Justinian and the Later Roman Empire
The eastern half of the Roman Empire, economically the stronger, did not "fall" but continued almost intact, safe in the new capital of Constantinople. This empire is the subject of John Barker Jr.'s book and the central focus of his examination of questions of continuity and change.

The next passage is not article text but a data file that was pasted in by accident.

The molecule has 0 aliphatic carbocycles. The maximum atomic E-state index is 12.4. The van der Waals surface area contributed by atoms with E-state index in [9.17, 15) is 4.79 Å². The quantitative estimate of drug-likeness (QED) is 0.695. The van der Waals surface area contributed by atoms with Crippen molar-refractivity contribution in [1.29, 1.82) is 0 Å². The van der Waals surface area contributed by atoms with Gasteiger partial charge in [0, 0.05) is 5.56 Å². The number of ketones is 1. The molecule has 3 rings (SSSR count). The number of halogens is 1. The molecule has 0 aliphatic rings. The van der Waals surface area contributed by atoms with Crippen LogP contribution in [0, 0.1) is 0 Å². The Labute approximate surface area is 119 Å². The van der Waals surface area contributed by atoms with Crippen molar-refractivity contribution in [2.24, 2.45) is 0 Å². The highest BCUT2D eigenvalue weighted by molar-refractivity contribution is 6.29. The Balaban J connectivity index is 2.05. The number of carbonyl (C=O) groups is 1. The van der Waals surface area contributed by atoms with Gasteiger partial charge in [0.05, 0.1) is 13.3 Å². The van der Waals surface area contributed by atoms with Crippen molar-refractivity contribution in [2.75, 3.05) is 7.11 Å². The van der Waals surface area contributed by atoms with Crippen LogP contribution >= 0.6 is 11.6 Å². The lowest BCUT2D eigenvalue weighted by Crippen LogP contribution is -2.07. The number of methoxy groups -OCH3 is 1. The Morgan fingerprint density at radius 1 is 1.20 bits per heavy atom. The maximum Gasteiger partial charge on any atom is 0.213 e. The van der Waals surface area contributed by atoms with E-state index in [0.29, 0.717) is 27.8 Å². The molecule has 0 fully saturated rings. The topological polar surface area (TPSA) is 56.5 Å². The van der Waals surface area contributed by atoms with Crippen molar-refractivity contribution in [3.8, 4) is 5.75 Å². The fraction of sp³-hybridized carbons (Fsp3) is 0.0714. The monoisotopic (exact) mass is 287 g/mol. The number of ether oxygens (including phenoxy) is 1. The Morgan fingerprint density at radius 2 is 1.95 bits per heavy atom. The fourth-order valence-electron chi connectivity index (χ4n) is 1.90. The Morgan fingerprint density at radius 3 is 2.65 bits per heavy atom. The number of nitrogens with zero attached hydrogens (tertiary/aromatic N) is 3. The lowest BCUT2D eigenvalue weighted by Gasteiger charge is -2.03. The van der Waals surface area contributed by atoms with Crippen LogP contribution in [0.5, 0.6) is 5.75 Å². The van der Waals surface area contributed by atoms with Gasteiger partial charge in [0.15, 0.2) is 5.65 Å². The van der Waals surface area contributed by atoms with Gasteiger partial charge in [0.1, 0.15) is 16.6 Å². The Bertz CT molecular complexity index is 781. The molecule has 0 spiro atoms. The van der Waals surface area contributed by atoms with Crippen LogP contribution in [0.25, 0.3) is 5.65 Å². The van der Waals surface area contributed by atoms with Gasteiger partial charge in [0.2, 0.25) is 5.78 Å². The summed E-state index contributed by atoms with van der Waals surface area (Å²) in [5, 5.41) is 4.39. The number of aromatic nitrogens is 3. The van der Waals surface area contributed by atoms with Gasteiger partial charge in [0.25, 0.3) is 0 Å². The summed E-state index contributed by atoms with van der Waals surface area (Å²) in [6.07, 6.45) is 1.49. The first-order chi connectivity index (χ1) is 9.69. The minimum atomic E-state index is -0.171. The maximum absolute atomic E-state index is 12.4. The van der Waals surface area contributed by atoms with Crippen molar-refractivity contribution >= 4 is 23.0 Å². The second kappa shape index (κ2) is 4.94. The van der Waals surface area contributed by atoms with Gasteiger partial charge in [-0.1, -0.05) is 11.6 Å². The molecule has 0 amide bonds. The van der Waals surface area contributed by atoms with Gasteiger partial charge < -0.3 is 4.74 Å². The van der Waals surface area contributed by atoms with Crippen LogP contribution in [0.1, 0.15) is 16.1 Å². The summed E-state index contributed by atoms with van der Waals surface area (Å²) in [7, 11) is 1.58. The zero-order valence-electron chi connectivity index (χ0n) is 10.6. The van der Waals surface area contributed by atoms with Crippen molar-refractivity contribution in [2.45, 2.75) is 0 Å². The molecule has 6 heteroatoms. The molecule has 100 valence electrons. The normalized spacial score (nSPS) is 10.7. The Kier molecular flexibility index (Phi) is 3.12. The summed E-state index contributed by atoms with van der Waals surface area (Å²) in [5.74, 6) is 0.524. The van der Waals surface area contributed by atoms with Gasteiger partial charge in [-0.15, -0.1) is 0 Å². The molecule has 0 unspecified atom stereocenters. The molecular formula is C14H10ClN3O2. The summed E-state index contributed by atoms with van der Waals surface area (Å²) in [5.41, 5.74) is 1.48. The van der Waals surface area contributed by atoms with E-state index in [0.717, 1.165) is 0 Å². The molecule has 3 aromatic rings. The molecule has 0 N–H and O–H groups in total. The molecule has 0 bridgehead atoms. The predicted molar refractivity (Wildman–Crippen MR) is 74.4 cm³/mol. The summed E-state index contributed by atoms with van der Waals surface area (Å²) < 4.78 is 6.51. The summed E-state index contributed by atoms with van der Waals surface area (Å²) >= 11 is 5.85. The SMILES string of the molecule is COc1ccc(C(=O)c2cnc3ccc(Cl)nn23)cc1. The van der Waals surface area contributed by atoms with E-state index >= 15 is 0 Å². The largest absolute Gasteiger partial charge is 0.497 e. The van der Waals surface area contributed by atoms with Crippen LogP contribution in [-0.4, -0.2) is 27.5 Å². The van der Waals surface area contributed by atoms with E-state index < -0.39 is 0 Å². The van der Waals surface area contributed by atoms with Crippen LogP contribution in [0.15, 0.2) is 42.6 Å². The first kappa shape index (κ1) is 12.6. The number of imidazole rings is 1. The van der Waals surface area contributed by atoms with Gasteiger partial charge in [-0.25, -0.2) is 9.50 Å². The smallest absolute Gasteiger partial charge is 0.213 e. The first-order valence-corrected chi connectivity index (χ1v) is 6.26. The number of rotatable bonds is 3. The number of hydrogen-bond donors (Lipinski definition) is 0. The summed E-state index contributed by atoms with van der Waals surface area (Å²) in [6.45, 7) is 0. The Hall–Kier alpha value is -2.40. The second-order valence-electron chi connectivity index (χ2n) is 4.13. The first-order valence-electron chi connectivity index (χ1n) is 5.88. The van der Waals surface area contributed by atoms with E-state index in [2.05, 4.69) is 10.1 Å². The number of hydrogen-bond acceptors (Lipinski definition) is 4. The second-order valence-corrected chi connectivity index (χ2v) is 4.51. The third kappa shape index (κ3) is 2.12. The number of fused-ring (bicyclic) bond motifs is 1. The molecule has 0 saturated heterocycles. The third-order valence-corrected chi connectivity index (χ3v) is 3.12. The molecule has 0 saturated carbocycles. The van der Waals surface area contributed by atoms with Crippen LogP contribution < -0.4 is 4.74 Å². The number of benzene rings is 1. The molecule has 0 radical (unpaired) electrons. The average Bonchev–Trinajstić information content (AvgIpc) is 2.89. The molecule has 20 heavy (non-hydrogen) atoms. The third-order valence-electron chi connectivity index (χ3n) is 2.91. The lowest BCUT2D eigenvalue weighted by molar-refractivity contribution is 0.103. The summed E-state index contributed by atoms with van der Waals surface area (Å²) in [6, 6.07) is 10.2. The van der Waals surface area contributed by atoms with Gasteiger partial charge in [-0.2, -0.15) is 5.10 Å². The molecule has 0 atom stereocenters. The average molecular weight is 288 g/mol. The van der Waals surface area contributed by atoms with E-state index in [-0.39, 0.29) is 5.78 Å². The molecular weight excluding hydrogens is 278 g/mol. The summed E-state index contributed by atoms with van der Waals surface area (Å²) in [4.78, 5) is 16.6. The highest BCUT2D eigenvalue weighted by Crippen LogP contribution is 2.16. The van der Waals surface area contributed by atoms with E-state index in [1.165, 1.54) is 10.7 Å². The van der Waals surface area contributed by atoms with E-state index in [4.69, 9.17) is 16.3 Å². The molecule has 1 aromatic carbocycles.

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age of Justinian Amalasuntha Anastasius Arab Arian army Asia Minor attack attempt Avars Balkan barbarian became began Belisarius Byzantine capital Chalcedonian Christian Church civilization commander conquest Constantine Constantinople Council court death deposed East Eastern efforts Emperor Empire's Empress factions final forces frontiers further Gelimer German Ghassanids Gothic Goths Greek Haghia Sophia Heraclius Imperial Isaurian Italy John Justin Justinian II Justinian's reign Kavadh Khusru King kingdom Lakhmid Later Roman Empire Maurice menace ment military Monophysite Narses Nevertheless Nika Riots North Africa official orthodox Ostrogothic pagan Patriarch peace Persian Phocas Pope position problem Procopius provinces raids ravaged Ravenna Reconquest religious Ricimer Riots Roman Empire Roman world Rome ruler siege sixth century Slavonic Slavs sphere success successor surviving territory Theodahad Theodora Theodosius Theodosius II thereafter throne Tiberius tinian tion Totila tradition Tribonian Vandal Vigilius Visigoths Vitalian West Western Wittigis Zeno
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